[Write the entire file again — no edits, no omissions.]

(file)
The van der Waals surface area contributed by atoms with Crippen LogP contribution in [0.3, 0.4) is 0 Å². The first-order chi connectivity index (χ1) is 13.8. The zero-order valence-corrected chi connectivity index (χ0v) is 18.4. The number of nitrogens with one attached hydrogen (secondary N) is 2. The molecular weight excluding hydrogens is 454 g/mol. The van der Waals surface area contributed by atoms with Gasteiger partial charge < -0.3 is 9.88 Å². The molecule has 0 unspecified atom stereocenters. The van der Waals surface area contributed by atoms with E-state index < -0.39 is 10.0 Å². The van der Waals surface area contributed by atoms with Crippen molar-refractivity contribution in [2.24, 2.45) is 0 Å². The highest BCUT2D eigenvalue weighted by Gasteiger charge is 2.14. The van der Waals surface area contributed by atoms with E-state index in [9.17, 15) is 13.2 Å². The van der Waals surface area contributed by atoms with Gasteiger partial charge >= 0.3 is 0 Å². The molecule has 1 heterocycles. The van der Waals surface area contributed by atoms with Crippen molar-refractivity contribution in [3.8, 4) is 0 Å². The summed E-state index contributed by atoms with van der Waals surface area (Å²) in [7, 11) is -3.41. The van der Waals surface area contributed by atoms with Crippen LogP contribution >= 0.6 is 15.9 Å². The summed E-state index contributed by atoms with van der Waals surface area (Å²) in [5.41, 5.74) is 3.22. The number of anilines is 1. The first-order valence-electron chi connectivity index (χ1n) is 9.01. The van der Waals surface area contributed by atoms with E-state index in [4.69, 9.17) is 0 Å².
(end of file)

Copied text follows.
The van der Waals surface area contributed by atoms with Crippen LogP contribution in [0.3, 0.4) is 0 Å². The first-order chi connectivity index (χ1) is 13.8. The zero-order valence-corrected chi connectivity index (χ0v) is 18.4. The number of nitrogens with one attached hydrogen (secondary N) is 2. The molecular weight excluding hydrogens is 454 g/mol. The van der Waals surface area contributed by atoms with Gasteiger partial charge < -0.3 is 9.88 Å². The molecule has 0 unspecified atom stereocenters. The van der Waals surface area contributed by atoms with E-state index < -0.39 is 10.0 Å². The van der Waals surface area contributed by atoms with Crippen molar-refractivity contribution in [2.24, 2.45) is 0 Å². The highest BCUT2D eigenvalue weighted by Gasteiger charge is 2.14. The van der Waals surface area contributed by atoms with E-state index in [9.17, 15) is 13.2 Å². The van der Waals surface area contributed by atoms with Gasteiger partial charge >= 0.3 is 0 Å². The molecule has 1 heterocycles. The van der Waals surface area contributed by atoms with Crippen molar-refractivity contribution in [3.8, 4) is 0 Å². The summed E-state index contributed by atoms with van der Waals surface area (Å²) in [7, 11) is -3.41. The van der Waals surface area contributed by atoms with Crippen LogP contribution >= 0.6 is 15.9 Å². The summed E-state index contributed by atoms with van der Waals surface area (Å²) in [5.41, 5.74) is 3.22. The number of anilines is 1. The first-order valence-electron chi connectivity index (χ1n) is 9.01. The van der Waals surface area contributed by atoms with E-state index in [4.69, 9.17) is 0 Å².